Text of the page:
Inga Rundvold (1920-2004) was one of Washington's early television personalities with a series of daytime programs in the 1950s and 1960s. She was a columnist for the Washington Times-Herald from 1945 to 1950 before moving to television with a 30-minute daily program called Inga's Angle on WNBW-TV, which later became WRC-TV. As the show's producer and writer, she gradually changed its format, mixing beauty and exercise segments with appearances by political leaders and Hollywood celebrities traveling through the area. Rundvold continued for more than 17 years on local television with similar programs such as Afternoon with Inga and Today with Inga (a companion to NBC’s Today show). She later became a freelance travel reporter. She produced a series of 30-minute foreign travel television programs titled Let's Go Places and wrote travel articles for the New York Daily News, Chicago Tribune, Los Angeles Times, and other newspapers.
The collection spans the years 1942 to 1974 and contains correspondence, newspaper and magazine clippings, photographs, promotional materials, press releases, artifacts, and other items.
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14.25 Linear Feet
7 Videocassettes : umatic
The Inga Rundvold Papers spans the years 1942 to 1974 with the bulk of the material from the early 1950s thru to the mid-1960s. The collection includes correspondence, newspaper and magazine clippings, magazines, videotapes, artifacts, photographs, promotional materials, press releases, and other items.
Inga Rundvold (1920-2004) was an American broadcaster largely recognized as the First Lady of Washington, DC, television.
Though born in Nordfjord, Norway, Rundvold grew up in the Washington, DC, area. After graduating from Montgomery Blair High School, Rundvold enrolled in several business courses at George Washington University and later secured a job as a private secretary. But soon, Rundvold pursued a second career as a fashion model.
Originally taking modeling jobs only on her lunch hour, one of Rundvold's early assignments included posing with an exhibition on plastics for the US Department of Commerce. Later, she would move further up the modeling ladder and she would achieve national notice when she was one of three women who modeled the first official uniform for the US WACs.
In 1940, Rundvold joined the Harry Conover Modeling Agency and moved to New York to further pursue her modeling career. She returned to Washington in 1945 and was soon chosen to write a daily fashion column, "Beauty Forever," for the Washington Times-Herald newspaper. Rundvold's photo appeared everyday beside her byline, and as a gimmick for the column, Inga was photographed everyday for five years in a different hat. Rundvold joined WRC-TV (DC's NBC affiliate) in 1950. During her 17 years with the station, she would act as originator, producer, writer, researcher, promoter and host of such programs as "Inga's Angle," "Today with Inga," "Afternoon with Inga" (broadcast from the Sheraton Park Hotel), and "Beauty School." Her telecasts were a mix of fashion and beauty tips combined with cooking segments, exercise segments, and decorating and marriage advice, as well as one-on-one interviews with celebrities and experts in various fields. Over the years Rundvold interviewed such show biz personalities as Bob Hope, Carol Channing, Danny Kaye, Milton Berle and such political figures as the Presidents John F. Kennedy and Lyndon Johnson.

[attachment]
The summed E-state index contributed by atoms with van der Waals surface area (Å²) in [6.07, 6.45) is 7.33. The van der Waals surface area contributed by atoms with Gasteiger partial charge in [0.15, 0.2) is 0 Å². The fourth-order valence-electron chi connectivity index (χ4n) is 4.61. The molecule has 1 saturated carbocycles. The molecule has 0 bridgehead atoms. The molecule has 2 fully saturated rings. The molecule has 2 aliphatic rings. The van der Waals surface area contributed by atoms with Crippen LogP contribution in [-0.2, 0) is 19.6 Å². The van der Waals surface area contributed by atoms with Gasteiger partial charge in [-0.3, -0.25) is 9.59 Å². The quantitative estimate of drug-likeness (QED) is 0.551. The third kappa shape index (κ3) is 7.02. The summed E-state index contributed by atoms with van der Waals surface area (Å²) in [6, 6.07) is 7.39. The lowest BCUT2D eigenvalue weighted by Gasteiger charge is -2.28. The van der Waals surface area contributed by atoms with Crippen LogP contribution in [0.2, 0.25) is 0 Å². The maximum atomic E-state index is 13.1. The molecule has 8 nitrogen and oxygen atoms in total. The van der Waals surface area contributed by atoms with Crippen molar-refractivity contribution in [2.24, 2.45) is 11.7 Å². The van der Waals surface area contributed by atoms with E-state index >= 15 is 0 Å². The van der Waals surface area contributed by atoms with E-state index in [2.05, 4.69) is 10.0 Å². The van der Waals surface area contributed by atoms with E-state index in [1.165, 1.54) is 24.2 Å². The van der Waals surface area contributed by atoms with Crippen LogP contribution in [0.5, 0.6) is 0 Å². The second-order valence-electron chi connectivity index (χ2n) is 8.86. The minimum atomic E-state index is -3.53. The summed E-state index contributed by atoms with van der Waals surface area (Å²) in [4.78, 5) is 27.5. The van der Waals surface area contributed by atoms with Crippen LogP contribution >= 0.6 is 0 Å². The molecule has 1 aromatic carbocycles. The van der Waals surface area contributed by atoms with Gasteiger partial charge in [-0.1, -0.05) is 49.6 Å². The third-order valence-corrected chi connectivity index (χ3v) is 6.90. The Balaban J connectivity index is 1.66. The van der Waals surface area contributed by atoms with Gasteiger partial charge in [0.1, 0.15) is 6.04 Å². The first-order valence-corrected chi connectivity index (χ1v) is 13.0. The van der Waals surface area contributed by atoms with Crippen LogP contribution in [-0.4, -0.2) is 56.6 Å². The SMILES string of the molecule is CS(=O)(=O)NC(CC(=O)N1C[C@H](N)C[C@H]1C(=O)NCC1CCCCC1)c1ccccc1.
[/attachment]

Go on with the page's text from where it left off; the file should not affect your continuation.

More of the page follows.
Along with being omnipresent on the DC airwaves, Rundvold was active throughout her career in community affairs. She chaired the annual Cherry Blossom Festival for several years and worked on behalf of the March of Dimes and other causes. In 1961, Rundvold "lent" her face to the US Information Agency to be used for a character in a cartoon called "Visit to America."
In the late 1960s, Rundvold created, produced and hosted the show "Let's Go Places," which aired over WRC on Sunday mornings. A travelogue series, it featured Inga and her family traveling to such faraway places as the Philippines, Iceland, and Yugoslavia.
Rundvold married prominent DC attorney Lester J. Hook in 1943. He died in 1981. They had one child, a daughter, Ingrid. In 1984, she married John J. Kuhn, who passed away in 1997.
Rundvold died in 2004.
Organized as thirteen series:
The Inga Rundvold Papers was donated to the Library of American Broadcasting, University of Maryland Libraries by Inga Rundvold in several installments beginning in 1996.